This very simple, yet real, example can have significant consequences on the underlying indirect cost rate of the organization. In the first instance, where procurement is a direct charge to the program, the indirect cost rate goes down, but the total direct charges increase. In scenario two, the reverse is true, direct expenses go down and indirect expenses increase. Yet in the third scenario, when procurement is treated as a separate pool, the overall overhead rate goes down with the inclusion of a marginal subcontractor and material handling rate. These examples illustrate that the same exact cost, in absolute terms, can be treated at least three different ways, each with differing impact to the indirect cost rates of the organization.

There is no doubt that the complexity and diversity in methodologies contributes greatly to the stigma surrounding indirect costs. In budget preparation and presentations to donors inclusive of federal agencies, indirect costs are typically presented as a rate, i.e., percentage of cost. From a donor’s perspective, there is a great deal of scrutiny involved in analyzing the direct expenses of an award, and yet at the end of the budget, there is a percent of cost, sometimes substantial, that has very little to do with the intent of the award. Hence, many donors truly believe that indirect costs are a “tax” to programs.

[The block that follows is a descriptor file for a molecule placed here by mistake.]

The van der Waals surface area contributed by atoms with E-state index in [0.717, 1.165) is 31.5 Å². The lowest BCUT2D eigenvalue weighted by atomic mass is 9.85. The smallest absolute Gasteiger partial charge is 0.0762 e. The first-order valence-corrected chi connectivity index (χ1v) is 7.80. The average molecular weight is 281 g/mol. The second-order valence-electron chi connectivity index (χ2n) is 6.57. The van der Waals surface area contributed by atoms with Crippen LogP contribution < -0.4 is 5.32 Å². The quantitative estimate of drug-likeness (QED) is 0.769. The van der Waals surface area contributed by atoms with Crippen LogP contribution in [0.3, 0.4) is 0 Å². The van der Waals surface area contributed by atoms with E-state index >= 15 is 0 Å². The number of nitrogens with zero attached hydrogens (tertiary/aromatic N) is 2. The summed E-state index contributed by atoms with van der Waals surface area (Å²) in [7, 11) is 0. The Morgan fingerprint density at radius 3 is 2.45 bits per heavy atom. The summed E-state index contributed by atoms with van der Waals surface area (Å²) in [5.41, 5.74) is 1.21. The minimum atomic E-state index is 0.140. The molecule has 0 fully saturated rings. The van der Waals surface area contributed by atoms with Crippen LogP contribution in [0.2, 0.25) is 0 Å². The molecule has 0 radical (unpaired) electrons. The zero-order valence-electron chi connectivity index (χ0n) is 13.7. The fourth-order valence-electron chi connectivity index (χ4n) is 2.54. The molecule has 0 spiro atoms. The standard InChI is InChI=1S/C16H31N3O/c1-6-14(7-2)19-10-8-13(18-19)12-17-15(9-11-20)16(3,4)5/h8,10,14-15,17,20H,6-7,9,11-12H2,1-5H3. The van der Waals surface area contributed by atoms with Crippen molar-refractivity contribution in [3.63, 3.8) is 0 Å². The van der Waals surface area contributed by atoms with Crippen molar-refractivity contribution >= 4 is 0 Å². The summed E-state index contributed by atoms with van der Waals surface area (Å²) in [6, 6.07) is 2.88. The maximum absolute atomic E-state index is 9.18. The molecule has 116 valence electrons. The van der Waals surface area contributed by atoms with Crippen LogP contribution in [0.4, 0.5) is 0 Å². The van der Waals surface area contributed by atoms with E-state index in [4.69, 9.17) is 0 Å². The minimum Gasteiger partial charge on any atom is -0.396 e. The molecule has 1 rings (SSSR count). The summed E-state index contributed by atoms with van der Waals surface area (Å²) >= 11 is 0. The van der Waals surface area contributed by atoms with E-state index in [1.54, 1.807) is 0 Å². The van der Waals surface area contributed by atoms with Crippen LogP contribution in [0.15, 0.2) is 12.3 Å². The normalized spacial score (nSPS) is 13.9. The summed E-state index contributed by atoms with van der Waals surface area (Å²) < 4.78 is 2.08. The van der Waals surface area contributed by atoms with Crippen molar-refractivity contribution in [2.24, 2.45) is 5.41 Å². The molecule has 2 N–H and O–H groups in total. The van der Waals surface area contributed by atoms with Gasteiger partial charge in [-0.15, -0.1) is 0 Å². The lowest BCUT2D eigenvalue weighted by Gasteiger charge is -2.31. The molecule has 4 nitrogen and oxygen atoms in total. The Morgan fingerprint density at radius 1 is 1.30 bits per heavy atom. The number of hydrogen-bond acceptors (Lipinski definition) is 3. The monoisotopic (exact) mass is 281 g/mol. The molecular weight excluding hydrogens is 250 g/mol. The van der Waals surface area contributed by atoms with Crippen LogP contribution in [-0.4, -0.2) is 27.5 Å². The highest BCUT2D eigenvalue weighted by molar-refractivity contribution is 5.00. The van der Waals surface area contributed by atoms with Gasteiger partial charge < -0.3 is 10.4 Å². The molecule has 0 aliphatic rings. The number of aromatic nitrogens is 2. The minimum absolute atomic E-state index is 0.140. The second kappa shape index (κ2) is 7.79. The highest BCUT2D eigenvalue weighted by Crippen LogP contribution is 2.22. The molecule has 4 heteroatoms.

In the U.S. federal context, many organizations have a cognizant oversight agency that reviews the organization’s indirect cost rate annually. However, the group that manages this rate is different from those that review and award grants and contracts. Organizations with complex federal and non-federal donor mixes are tied to their federal indirect cost rates for the entirety of the organization, thus making oversight by their private donors nearly impossible. Further, very few private foundations have a verification process of indirect cost rates. Worse yet, many donors put caps on indirect cost recovery, or negotiate a rate less than the true indirect recovery rate of the organization, thereby creating a starvation cycle for organizations. If the organization is federally funded, this could also result in a non-compliant application of their indirect cost methodology.